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1. There are 3 species of orangutan...

...The Bornean, the Sumatran and the recently confirmed new species (as of 2017), the Tapanuli. These great apes are only found in the wild on the islands of Borneo and Sumatra.  

All three species are critically endangered, with just over 100,000 Bornean, fewer than 14,000 Sumatran, and less than  800 Tapanuli orangutans left. 

Although they might look fairly similar with their fluffy ginger fur, Bornean orangutans have darker red coats and rounder faces than their Sumatran cousins.   

But they do have some similarities - adult males have a beard and moustache - and adult female Sumatran orangutans also have beards. 


2. Orangutans are the heaviest tree-dwelling animal

They spend most of their lives swinging through the canopies, and need vast stretches of forest to find enough food and mates. 

Deforestation and hunting are the biggest threats to orangutans. Borneo alone is projected to lose 220,000 km sq of forest between 2010 and 2030 – that's almost 30% of its total land area; well over the size of the entire United Kingdom. This is largely for agriculture and infrastructure (such as roads), but forest fires are also becoming more frequent with climate change. 

The good news is that studies have shown deforestation is slowing down in Borneo. And Indonesia and Malaysia are setting stronger requirements for forest protection. 


3. They’ve got loooong arms

Orangutans have an arm span of about 2.2 m (over 7 ft) from fingertip to fingertip.  

Considering their standing height is around 1. 5 m, this is an impressive reach. Their arms are so long in fact that they’re one and a half times longer than their legs and stretch to their ankles when standing.  

4. They don’t mind eating with their feet

Orangutans are incredibly dexterous and use both hands and feet while gathering food and travelling through the trees. 

Like us, orangutans have four fingers and a thumb, and fingernails. Their feet look almost exactly the same as their hands – designed for agile climbing and gripping.  


5. They learn everything they need to know from mum

Young orangutans stay with their mother until they reach around 7 years old. They spend this time learning everything from her – including what’s good to eat.  

Infants are so attached to their mums that they ride on her body and sleep in her nest until they develop their own skills to survive on their own. 

Because of this long learning curve, orangutans only have young once every 7 – 9 years, which is the longest birth interval of any land mammal. 


6. Males are majestic

Some adult male orangutans develop flaps of fatty tissue on both sides of their face - known as flanges - which develop when they're fully mature, at around 35 years old. 

Orangutans can live to over 30 years old - and many live to 50. 

Studies show that some females may consider flanges when selecting a mate. 


7. They build nests to sleep in

Orangutans like to be comfortable. They make a sleeping platform, or nest, every night.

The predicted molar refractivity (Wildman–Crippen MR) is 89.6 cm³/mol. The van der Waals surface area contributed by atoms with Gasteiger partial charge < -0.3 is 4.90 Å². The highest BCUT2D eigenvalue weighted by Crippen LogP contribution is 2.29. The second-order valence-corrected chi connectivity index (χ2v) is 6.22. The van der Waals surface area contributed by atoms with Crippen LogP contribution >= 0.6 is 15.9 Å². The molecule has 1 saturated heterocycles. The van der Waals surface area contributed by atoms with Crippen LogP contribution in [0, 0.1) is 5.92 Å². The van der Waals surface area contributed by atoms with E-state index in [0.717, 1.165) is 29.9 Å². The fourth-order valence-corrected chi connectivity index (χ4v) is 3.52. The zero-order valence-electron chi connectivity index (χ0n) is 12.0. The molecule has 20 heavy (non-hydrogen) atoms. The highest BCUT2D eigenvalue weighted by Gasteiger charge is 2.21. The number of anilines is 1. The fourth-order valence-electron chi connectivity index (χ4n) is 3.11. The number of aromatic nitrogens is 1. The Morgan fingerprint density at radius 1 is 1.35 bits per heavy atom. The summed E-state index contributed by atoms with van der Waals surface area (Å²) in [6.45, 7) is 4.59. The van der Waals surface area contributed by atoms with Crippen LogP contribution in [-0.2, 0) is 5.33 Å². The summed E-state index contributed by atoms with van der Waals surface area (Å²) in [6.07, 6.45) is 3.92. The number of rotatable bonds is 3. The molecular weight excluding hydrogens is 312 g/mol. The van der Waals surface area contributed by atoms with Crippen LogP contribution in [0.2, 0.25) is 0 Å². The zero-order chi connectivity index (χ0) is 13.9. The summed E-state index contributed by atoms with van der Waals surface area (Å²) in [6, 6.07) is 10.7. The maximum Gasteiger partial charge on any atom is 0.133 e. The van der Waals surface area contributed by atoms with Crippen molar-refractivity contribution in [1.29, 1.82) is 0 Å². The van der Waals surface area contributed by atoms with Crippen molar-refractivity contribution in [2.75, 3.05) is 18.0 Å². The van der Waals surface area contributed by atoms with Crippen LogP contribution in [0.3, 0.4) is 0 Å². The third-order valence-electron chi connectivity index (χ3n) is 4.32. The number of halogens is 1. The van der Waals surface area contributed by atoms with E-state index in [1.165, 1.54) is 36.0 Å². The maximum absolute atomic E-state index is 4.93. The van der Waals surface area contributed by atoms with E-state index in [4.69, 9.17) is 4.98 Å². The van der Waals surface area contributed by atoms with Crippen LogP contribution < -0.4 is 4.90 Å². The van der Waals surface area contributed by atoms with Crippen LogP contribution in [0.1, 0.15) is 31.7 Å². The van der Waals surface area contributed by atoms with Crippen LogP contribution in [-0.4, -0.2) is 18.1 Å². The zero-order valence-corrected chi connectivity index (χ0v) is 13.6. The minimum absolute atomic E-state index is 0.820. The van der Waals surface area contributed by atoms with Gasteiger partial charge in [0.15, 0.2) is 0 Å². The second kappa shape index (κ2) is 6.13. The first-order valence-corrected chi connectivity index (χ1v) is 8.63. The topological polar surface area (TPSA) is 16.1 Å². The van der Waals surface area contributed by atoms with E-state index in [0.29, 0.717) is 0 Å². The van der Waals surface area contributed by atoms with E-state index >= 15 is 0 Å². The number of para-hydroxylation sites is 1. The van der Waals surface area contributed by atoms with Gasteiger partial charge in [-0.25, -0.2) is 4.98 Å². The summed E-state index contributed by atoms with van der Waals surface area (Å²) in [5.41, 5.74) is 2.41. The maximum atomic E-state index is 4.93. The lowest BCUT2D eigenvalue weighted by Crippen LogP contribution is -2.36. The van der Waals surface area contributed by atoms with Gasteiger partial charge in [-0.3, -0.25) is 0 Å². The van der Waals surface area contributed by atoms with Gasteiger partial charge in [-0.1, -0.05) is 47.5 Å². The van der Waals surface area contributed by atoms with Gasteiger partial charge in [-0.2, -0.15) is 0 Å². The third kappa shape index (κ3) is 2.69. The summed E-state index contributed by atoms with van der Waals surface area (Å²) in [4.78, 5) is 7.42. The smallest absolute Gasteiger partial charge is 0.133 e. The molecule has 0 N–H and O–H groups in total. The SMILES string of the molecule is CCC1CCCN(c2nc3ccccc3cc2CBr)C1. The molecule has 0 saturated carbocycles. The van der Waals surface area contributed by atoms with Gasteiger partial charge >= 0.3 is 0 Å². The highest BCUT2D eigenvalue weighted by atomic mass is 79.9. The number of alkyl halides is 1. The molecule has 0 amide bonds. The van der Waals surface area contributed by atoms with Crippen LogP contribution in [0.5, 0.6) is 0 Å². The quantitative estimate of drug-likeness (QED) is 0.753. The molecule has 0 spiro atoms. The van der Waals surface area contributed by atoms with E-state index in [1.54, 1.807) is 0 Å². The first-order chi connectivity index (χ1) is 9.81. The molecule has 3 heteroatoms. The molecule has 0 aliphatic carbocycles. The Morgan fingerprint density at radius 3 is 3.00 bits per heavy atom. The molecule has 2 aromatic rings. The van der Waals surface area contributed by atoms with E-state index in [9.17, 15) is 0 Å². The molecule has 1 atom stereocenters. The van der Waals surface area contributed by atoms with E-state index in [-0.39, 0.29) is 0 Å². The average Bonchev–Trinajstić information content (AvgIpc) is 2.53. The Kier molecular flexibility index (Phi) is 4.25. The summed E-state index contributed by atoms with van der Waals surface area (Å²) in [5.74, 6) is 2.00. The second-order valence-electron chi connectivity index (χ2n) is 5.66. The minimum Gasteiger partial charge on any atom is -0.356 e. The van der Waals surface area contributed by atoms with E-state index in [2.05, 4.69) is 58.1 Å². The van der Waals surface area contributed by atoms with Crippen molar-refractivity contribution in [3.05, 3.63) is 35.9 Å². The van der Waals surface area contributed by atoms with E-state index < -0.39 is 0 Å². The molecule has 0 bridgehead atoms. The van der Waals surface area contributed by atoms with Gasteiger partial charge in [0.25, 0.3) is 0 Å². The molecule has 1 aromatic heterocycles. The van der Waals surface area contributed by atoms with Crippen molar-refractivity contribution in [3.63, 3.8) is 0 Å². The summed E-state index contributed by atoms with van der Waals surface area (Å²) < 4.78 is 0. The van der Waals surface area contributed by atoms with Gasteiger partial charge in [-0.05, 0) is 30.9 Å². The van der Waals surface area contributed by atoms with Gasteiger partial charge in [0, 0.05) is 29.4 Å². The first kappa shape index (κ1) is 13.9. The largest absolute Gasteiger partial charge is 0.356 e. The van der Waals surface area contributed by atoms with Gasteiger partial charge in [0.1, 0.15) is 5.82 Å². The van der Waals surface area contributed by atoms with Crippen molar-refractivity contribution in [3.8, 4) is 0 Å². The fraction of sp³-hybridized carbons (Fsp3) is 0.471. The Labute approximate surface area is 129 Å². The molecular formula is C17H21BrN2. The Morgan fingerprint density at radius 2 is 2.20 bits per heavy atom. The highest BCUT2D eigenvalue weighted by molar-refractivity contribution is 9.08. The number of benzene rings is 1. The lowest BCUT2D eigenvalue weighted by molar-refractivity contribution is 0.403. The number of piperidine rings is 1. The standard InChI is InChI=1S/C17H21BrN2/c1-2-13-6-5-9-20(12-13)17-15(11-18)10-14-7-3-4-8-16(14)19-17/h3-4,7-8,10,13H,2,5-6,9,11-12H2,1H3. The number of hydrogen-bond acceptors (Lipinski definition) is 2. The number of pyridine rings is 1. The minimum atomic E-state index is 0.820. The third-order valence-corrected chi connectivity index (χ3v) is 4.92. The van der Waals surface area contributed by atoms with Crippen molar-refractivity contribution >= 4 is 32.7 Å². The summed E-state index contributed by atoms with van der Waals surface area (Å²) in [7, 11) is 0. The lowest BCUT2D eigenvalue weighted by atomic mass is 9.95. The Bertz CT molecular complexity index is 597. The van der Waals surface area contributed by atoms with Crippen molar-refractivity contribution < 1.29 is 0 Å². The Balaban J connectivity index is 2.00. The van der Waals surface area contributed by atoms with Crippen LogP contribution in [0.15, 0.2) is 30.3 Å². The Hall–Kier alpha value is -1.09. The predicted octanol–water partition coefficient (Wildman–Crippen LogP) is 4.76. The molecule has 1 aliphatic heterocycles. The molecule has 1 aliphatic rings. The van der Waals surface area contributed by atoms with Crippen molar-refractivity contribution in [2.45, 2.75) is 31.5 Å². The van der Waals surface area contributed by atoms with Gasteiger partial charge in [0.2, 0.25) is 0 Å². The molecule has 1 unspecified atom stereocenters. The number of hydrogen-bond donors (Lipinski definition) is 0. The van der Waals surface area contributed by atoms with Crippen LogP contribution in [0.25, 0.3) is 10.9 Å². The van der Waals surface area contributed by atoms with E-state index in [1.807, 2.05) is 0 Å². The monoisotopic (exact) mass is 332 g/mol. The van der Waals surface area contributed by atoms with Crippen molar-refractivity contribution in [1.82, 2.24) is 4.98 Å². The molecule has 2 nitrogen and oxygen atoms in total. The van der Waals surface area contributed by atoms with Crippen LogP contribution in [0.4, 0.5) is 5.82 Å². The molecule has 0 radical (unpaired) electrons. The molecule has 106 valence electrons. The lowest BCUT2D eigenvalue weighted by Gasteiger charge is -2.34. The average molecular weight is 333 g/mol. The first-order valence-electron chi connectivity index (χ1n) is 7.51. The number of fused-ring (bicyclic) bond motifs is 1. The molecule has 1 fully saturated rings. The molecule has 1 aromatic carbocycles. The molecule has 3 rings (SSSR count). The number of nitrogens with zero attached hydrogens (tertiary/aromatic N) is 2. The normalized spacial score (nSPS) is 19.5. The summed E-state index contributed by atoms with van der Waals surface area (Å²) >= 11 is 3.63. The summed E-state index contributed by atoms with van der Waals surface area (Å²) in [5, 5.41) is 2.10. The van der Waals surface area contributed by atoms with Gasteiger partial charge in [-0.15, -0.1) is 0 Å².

An orangutan makes its nest in around 10 minutes, by pulling several large branches together, using smaller branches for a mattress and binding the structure together by weaving in more supple branches. In wet weather, they sometimes add a roof.  

As orangutans make a new nest to sleep in every night, we actually use their nests to estimate their population size in any given area. We count nests both from the ground and the air as they’re much easier to spot than elusive orangutans.  


8. Some orangutans use tools

As you might have seen in Our Planet, some Sumatran orangutans use tools - like sticks to get termites, ants or bees out of tree holes.  

These clever creatures have also been observed making a 'glove' out of leaves when handling prickly fruits or thorny branches.  

9. They have smelly taste in food

Fruit makes up around 60% of an orangutan's diet, but when it’s scarcer they also eat some weird sounding things, like soil and tree bark. 

A huge spiky fruit called durian are the favourite fruit of orangutans – it's best known for its stench, which has been likened to sewage, rotting flesh and smelly socks. Tasty. 


10. Orangutans are under grave threat

It's estimated that over 100,000 Bornean orangutans were lost between 1999 and 2015. The main threat is the loss or fragmentation of their forest habitat, caused by logging for timber materials, forest fires and making way for oil palm plantations.  

Oil palm trees produce palm oil - an edible vegetable oil - which is used in many products, from toothpaste to pizza. Indonesia and Malaysia make up over 85% of the global supply of palm oil. 

Cutting down pristine rainforest to make more palm oil is incredibly unsustainable and releases lots of carbon into the atmosphere. But the good news is that we can produce palm oil sustainably - protecting species like the orangutan - if we ensure that it is deforestation free. This means planting on already degraded land rather than replacing jungle with oil palm.  And palm oil itself yields far more oil than other crops such as olive oil or sunflower oil – so it needs far less land to produce the same amount of oil. 

As consumers, we can fight to only buy sustainable palm oil. Boycotting isn’t the answer; demanding more action is.